George Custer and Buford’s Knoll at Brandy Station
While preparing for my next work in the Emerging Civil War Series, The Most Desperate Acts of Gallantry: George A. Custer in the Civil War, I came across the photo at right that will appear in the book from the Brandy Station battlefield. This high ground on the farm of Richard Cunningham served as wing commander Brig. Gen. John Buford’s command post for much of the battle. Cavalry corps commander Alfred Pleasonton also observed the fighting from this area. Custer, an aide to Pleasonton was spotted here during the afternoon phase of the engagement.
Daniel Oakey was an officer in the 2nd Massachusetts Infantry, which made up Brig. Gen. Adelbert Ames’ demi-brigade that supported Pleasonton’s horse soldiers. “Having nothing to do as yet but smoke our pipes, we lolled on the grass and studied our cavalry friends”, Oakey recalled. “Custer was the most striking of the group with…his long hair, and spirited manner. He seemed to enjoy the shelling, and appeared to beam all over, almost dancing with excitement.”
When Buford called on the Bay Staters to dislodge elements of Brig. Gen. W.H.F. “Rooney” Lee’s brigade at a stonewall at the knoll’s western base, Oakey wrote that “Custer showed much interest” in accompanying them and “evidently would have enjoyed going with us.” The young officer, however, remained behind with Pleasonton.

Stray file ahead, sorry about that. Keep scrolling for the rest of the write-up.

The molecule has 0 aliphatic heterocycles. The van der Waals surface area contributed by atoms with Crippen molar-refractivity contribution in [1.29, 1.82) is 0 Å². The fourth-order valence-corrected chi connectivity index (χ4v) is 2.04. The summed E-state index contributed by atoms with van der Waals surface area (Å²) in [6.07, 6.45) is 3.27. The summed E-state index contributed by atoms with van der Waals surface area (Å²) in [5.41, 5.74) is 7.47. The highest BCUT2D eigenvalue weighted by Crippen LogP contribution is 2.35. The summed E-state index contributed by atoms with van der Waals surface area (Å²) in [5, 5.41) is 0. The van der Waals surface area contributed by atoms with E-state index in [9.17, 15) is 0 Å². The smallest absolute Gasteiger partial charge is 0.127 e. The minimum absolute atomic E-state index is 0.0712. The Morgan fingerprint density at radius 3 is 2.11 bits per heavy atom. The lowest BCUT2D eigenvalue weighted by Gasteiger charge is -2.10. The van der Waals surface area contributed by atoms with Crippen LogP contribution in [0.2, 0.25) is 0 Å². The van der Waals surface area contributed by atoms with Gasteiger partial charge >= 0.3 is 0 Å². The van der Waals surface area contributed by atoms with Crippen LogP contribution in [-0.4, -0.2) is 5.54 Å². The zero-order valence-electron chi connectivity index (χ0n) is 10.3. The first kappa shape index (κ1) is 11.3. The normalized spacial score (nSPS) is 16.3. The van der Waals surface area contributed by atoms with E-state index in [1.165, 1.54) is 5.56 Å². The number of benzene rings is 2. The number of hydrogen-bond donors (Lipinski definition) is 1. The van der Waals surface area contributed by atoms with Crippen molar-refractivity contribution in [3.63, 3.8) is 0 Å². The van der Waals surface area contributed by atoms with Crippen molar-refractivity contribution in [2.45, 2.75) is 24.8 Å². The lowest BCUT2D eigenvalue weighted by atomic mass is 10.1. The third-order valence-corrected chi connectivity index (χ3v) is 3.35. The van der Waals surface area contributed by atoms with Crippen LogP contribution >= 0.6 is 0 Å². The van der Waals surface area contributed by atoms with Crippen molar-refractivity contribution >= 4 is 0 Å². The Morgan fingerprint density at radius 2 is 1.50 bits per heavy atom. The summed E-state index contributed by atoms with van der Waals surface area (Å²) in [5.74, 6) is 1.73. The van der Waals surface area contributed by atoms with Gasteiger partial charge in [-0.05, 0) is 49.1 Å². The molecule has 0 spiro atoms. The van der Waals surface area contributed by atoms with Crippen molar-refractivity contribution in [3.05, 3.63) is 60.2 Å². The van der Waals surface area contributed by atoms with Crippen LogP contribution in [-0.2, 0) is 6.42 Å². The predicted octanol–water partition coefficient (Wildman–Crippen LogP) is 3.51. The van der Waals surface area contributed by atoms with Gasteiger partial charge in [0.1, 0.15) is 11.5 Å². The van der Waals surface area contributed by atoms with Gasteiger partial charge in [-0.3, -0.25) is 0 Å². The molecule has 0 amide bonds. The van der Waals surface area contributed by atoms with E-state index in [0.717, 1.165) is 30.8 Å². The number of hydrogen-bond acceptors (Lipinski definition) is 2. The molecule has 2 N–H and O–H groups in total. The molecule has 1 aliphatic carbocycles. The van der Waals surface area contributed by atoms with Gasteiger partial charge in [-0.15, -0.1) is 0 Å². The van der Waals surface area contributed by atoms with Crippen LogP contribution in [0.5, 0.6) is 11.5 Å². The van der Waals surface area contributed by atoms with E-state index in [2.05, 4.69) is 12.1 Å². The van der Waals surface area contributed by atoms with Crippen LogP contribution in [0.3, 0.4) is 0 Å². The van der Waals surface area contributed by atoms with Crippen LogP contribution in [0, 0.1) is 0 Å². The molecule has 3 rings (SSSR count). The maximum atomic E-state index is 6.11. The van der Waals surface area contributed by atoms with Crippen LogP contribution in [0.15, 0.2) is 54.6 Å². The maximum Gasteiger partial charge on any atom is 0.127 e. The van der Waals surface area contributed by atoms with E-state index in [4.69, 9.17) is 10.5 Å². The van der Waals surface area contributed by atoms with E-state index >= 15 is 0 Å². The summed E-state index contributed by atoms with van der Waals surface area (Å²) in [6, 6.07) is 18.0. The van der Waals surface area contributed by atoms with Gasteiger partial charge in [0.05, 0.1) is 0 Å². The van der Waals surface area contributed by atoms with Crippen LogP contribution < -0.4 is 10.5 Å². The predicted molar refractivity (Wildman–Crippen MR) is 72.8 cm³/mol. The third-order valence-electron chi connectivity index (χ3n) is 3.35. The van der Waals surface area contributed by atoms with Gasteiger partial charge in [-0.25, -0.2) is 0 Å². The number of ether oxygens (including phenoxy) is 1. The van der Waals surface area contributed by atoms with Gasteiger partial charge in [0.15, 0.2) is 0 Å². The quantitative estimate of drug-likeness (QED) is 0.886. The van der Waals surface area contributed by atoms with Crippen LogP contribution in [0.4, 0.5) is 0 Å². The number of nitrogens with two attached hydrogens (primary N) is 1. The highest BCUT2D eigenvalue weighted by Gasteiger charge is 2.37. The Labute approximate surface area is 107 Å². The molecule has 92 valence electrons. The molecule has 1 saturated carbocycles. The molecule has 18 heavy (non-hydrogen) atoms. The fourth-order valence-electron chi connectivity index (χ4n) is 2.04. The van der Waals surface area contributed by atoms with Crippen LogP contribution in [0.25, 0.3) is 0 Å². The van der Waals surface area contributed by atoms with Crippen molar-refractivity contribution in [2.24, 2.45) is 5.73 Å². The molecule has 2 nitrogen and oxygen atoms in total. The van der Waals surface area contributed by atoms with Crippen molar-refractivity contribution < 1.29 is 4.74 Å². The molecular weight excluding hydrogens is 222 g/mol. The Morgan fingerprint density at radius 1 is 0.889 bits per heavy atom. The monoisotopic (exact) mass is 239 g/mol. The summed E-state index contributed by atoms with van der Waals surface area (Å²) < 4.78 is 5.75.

Although I’ve used the photo on the blog in the past, I wanted to highlight it here since it will be converted to black and white for the publication.
10 Responses to George Custer and Buford’s Knoll at Brandy Station
Always a pleasure to read about “Autie.”
Certainly one of the most “romantic” Civil War figures. I look forward to your upcoming book on Custer!
Thanks! I hope it holds up.
Looking forward to the book. When is it out?
Thanks, Linda. It should be out later this spring. I’m sure there will be more updates on the site as the release date gets closer.
I have so much respect and admiration for Buford, what a shame you had to die early in the war. That is a beautiful picture you captured Daniel, it shows beautifully the vantage point Custer, Buford, in Pleasanton had in this historic battle. I’ve heard from several Little Birds that this is an absolutely excellent book, I can’t wait to read it Mr. Davis. God bless and here’s knowing what a huge success this amazing book is going to be!!! Anyone interested and Custer, Buford, Alfred Pleasanton, and the crate battle that ensued and put the Union Cavalry on the map more so even is going to love this book congratulations again mr. Davis, especially with all the maps to follow the action it’s just one long Thrill Ride.
Thank you, Jeffrey. I appreciate your kind words.
I’m back 2 using talk to text because of my recent health issue, so please forgive me for all the errors, misspelled words, and grammar errors. It’s embarrassing to have your writing look like a third grader wrote it but it is what it is and it’s what I have to use right now. But as you are all highly respected authors, editor’s, and even publishers again please forgive me, this talk-to-text is a joke and makes me feel like an idiot I do apologize to everyone.
No worries, completely understand. Hope you are doing better!